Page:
Former Goldman Sachs chief executive Henry Paulson was sworn in as the nation's 74th Treasury secretary.
Paulson, who was sworn in by Chief Justice John Roberts, promised in his brief remarks to make sure that the country doesn't retreat from its role leading the world economy.
"The American economic system and our workers have always been winners and they will continue to win," Paulson said. "We need to pursue economic and regulatory policies that are responsive to today's world and to the challenges and goals you have set forward. As we pursue these goals, we must always remember that the strength of the U.S. economy is linked to the strength of the global economy."
President Bush, who selected Paulson to replace John Snow in the midst of a second-term shake-up of the Cabinet, attended the swearing-in ceremony at the Treasury and praised Paulson for giving up his lucrative job with the investment banking firm. In a statement, the president said that Paulson will serve as his leading policy advisor and the administration's top economic spokesman.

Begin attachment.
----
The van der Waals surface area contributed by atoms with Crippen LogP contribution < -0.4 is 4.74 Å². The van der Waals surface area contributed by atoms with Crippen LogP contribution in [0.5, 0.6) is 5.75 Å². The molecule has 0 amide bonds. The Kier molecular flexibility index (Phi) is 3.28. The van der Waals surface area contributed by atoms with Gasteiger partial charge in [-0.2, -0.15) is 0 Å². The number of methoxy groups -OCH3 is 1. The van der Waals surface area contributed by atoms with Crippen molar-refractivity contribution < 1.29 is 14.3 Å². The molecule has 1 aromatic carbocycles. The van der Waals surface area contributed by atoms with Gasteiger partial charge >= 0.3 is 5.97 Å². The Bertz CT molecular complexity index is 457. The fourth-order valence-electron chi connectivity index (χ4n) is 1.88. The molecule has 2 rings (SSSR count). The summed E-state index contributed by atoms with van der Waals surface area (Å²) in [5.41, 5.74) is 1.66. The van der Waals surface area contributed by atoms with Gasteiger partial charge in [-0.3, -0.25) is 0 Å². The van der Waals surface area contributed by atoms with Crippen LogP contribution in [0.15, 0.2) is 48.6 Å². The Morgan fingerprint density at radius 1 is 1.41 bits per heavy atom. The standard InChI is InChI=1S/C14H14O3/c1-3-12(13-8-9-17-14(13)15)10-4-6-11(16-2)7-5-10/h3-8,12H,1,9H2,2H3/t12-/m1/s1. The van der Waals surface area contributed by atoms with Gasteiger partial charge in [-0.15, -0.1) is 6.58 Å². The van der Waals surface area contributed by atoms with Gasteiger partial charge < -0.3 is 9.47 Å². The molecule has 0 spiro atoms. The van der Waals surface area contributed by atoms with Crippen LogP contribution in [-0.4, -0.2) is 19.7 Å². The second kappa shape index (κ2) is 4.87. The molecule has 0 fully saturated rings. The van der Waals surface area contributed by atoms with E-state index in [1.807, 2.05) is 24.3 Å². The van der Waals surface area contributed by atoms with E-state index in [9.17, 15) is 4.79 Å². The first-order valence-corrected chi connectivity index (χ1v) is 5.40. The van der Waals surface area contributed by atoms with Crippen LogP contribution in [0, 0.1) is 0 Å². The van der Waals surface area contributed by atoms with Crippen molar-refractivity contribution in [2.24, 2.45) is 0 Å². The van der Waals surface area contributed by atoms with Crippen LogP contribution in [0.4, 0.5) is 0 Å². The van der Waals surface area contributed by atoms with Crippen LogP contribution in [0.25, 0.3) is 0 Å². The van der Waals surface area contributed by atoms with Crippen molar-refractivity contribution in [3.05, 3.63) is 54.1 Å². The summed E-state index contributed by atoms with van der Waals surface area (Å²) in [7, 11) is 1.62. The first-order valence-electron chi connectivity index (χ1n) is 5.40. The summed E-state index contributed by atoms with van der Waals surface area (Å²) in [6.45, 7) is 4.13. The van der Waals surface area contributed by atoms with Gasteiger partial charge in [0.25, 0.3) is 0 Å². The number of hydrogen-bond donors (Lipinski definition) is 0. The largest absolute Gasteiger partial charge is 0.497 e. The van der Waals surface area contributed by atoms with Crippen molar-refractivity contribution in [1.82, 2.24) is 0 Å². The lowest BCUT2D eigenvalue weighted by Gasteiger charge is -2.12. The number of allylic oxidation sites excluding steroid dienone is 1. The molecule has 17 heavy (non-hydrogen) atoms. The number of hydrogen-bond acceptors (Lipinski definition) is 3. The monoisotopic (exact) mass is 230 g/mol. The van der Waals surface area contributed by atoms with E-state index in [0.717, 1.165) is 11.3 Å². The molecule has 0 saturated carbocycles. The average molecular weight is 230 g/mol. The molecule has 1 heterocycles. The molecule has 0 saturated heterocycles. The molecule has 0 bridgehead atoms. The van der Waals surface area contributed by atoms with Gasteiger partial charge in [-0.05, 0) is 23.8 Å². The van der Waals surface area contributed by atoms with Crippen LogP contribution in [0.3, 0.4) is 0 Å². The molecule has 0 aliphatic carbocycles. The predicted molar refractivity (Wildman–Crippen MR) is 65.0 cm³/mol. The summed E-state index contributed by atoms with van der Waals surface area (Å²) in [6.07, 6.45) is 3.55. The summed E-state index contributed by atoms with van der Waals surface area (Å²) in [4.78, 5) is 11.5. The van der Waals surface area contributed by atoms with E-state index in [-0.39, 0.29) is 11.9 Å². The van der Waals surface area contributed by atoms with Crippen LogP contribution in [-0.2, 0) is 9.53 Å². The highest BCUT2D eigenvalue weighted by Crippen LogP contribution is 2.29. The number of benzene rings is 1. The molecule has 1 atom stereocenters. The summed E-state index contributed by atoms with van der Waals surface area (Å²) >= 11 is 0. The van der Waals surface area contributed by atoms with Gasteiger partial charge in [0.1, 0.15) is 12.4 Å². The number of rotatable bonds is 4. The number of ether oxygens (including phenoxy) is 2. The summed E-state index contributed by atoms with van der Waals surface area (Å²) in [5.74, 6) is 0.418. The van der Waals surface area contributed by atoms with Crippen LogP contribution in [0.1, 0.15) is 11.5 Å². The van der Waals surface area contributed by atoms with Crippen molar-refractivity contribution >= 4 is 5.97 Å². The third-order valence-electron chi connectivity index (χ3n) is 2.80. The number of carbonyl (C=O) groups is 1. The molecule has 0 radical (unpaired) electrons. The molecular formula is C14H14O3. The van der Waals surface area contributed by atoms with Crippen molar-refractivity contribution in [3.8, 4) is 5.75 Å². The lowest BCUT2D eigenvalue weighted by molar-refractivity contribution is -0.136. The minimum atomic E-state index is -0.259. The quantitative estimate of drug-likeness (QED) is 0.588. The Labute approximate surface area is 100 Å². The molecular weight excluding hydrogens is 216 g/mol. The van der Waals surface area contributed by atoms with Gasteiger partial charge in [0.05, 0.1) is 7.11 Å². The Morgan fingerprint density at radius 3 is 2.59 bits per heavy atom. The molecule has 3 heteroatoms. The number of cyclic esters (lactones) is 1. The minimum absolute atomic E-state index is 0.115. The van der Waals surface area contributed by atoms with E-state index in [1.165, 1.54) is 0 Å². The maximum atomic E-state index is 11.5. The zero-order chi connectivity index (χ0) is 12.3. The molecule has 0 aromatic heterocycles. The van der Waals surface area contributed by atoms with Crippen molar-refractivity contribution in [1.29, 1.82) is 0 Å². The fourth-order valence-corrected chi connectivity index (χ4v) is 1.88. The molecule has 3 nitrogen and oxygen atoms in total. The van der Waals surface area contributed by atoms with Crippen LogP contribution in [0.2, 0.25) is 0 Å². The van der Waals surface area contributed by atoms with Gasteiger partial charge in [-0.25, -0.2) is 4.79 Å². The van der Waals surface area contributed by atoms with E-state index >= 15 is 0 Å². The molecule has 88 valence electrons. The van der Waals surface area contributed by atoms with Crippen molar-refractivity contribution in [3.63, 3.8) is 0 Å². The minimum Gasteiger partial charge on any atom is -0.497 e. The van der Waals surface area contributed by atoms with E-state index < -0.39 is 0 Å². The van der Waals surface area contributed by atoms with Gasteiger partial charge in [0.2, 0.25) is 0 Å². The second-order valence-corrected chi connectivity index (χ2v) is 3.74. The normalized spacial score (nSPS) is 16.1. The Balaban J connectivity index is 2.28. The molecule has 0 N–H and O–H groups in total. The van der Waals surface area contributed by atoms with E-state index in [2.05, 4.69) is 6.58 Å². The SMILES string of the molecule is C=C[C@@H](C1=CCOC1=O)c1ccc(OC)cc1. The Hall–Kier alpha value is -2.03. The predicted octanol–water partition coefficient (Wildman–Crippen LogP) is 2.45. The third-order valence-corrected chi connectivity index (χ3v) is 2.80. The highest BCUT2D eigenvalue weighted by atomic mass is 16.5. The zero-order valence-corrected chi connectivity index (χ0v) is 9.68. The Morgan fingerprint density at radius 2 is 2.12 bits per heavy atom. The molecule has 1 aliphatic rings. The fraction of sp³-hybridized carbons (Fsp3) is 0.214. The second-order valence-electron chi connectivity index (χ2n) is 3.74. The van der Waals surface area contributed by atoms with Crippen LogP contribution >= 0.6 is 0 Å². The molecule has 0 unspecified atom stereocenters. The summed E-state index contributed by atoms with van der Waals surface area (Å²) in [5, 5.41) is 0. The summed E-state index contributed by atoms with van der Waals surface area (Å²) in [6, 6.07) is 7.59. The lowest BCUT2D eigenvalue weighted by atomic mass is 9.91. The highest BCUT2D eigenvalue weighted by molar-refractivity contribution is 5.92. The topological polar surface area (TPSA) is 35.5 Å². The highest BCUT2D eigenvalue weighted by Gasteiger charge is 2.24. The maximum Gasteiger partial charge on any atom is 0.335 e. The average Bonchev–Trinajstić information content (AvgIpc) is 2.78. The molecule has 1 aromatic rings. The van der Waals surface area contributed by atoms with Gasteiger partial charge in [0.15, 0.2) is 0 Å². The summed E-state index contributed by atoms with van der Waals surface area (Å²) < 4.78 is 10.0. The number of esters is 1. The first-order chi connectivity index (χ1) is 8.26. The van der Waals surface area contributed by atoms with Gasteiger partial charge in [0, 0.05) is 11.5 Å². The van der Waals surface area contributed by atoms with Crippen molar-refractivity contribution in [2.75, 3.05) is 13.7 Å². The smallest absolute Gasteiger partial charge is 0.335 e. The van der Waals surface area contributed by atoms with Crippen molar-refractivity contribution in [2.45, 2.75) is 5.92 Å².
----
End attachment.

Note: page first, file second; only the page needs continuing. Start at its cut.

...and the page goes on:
Paulson helmed Goldman Sachs for more than seven years and left the firm receiving more than $38 million in salary, stock and options for 2005. His new job's salary is set at $183,500.
"I am 100 percent committed to ... doing my best to ensure that our economy remains a model of strength, flexibility and openness," said Paulson, in a statement. He said that one of his first priorities would be forging relationships with the Treasury's workers.
The president's first Treasury secretary, Paul O'Neill, complained publicly about the diminished standing given the post in the Bush administration before he resigned in 2003. Paulson's acceptance of the position was seen as a sign that he will have some policy-making clout, even as a relative Washington outsider.
Previously on WebCPA:
IRS Saves Paulson from Tax Hit (July 5, 2006)
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